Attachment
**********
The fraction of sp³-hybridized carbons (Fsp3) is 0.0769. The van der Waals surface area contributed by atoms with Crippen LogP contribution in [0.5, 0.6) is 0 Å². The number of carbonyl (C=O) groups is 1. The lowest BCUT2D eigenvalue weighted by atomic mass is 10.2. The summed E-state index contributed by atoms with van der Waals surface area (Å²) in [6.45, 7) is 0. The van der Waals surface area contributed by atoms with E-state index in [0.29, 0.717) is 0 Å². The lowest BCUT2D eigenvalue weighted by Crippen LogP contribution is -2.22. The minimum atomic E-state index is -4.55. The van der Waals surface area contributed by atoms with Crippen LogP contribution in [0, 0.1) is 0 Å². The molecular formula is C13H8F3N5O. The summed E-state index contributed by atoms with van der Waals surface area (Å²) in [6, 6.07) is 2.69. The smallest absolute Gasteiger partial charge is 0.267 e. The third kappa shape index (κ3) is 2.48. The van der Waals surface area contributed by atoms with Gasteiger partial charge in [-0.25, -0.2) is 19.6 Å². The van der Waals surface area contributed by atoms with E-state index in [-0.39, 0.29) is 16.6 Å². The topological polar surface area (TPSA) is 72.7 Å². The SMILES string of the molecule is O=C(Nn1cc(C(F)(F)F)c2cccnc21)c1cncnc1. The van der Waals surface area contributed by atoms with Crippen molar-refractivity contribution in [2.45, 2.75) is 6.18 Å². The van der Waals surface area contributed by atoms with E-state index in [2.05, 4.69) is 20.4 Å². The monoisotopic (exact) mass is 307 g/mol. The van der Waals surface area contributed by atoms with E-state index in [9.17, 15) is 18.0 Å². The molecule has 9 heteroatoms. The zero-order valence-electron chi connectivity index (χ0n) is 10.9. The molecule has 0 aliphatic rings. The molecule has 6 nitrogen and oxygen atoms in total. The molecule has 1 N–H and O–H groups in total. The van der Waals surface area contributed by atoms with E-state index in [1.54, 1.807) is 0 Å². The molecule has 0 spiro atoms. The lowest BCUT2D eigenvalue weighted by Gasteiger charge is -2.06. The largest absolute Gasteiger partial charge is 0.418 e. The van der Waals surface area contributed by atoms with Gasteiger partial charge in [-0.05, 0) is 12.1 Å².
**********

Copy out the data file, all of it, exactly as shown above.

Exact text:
The fraction of sp³-hybridized carbons (Fsp3) is 0.0769. The van der Waals surface area contributed by atoms with Crippen LogP contribution in [0.5, 0.6) is 0 Å². The number of carbonyl (C=O) groups is 1. The lowest BCUT2D eigenvalue weighted by atomic mass is 10.2. The summed E-state index contributed by atoms with van der Waals surface area (Å²) in [6.45, 7) is 0. The van der Waals surface area contributed by atoms with E-state index in [0.29, 0.717) is 0 Å². The lowest BCUT2D eigenvalue weighted by Crippen LogP contribution is -2.22. The minimum atomic E-state index is -4.55. The van der Waals surface area contributed by atoms with Crippen LogP contribution in [0, 0.1) is 0 Å². The molecular formula is C13H8F3N5O. The summed E-state index contributed by atoms with van der Waals surface area (Å²) in [6, 6.07) is 2.69. The smallest absolute Gasteiger partial charge is 0.267 e. The third kappa shape index (κ3) is 2.48. The van der Waals surface area contributed by atoms with Gasteiger partial charge in [-0.25, -0.2) is 19.6 Å². The van der Waals surface area contributed by atoms with E-state index in [-0.39, 0.29) is 16.6 Å². The topological polar surface area (TPSA) is 72.7 Å². The SMILES string of the molecule is O=C(Nn1cc(C(F)(F)F)c2cccnc21)c1cncnc1. The van der Waals surface area contributed by atoms with Crippen molar-refractivity contribution in [2.45, 2.75) is 6.18 Å². The van der Waals surface area contributed by atoms with E-state index in [2.05, 4.69) is 20.4 Å². The monoisotopic (exact) mass is 307 g/mol. The van der Waals surface area contributed by atoms with E-state index in [9.17, 15) is 18.0 Å². The molecule has 9 heteroatoms. The zero-order valence-electron chi connectivity index (χ0n) is 10.9. The molecule has 0 aliphatic rings. The molecule has 6 nitrogen and oxygen atoms in total. The molecule has 1 N–H and O–H groups in total. The van der Waals surface area contributed by atoms with E-state index in [1.54, 1.807) is 0 Å². The molecule has 0 spiro atoms. The lowest BCUT2D eigenvalue weighted by Gasteiger charge is -2.06. The largest absolute Gasteiger partial charge is 0.418 e. The van der Waals surface area contributed by atoms with Gasteiger partial charge in [-0.05, 0) is 12.1 Å².